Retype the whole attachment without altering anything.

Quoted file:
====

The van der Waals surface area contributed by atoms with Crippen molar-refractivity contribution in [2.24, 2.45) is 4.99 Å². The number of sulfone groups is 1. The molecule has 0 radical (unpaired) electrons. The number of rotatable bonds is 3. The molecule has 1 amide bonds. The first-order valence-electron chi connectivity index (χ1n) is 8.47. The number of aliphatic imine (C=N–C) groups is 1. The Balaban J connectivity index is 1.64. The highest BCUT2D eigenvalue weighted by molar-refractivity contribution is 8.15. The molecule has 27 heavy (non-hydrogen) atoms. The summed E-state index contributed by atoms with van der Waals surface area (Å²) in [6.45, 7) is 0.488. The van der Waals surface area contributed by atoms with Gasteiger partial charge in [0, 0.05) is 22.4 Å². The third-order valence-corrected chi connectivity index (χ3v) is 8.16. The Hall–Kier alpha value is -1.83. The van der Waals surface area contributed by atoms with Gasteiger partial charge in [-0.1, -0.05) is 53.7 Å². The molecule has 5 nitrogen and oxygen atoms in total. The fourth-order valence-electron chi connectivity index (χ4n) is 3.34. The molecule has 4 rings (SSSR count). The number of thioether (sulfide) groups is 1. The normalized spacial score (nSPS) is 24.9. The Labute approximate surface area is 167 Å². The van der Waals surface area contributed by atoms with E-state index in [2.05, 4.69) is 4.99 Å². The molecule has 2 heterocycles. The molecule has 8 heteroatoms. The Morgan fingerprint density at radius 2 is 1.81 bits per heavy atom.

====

The van der Waals surface area contributed by atoms with Crippen molar-refractivity contribution in [2.24, 2.45) is 4.99 Å². The number of sulfone groups is 1. The molecule has 0 radical (unpaired) electrons. The number of rotatable bonds is 3. The molecule has 1 amide bonds. The first-order valence-electron chi connectivity index (χ1n) is 8.47. The number of aliphatic imine (C=N–C) groups is 1. The Balaban J connectivity index is 1.64. The highest BCUT2D eigenvalue weighted by molar-refractivity contribution is 8.15. The molecule has 27 heavy (non-hydrogen) atoms. The summed E-state index contributed by atoms with van der Waals surface area (Å²) in [6.45, 7) is 0.488. The van der Waals surface area contributed by atoms with Gasteiger partial charge in [0, 0.05) is 22.4 Å². The third-order valence-corrected chi connectivity index (χ3v) is 8.16. The Hall–Kier alpha value is -1.83. The van der Waals surface area contributed by atoms with Gasteiger partial charge in [-0.1, -0.05) is 53.7 Å². The molecule has 5 nitrogen and oxygen atoms in total. The fourth-order valence-electron chi connectivity index (χ4n) is 3.34. The molecule has 4 rings (SSSR count). The number of thioether (sulfide) groups is 1. The normalized spacial score (nSPS) is 24.9. The Labute approximate surface area is 167 Å². The van der Waals surface area contributed by atoms with E-state index in [2.05, 4.69) is 4.99 Å². The molecule has 2 heterocycles. The molecule has 8 heteroatoms. The Morgan fingerprint density at radius 2 is 1.81 bits per heavy atom.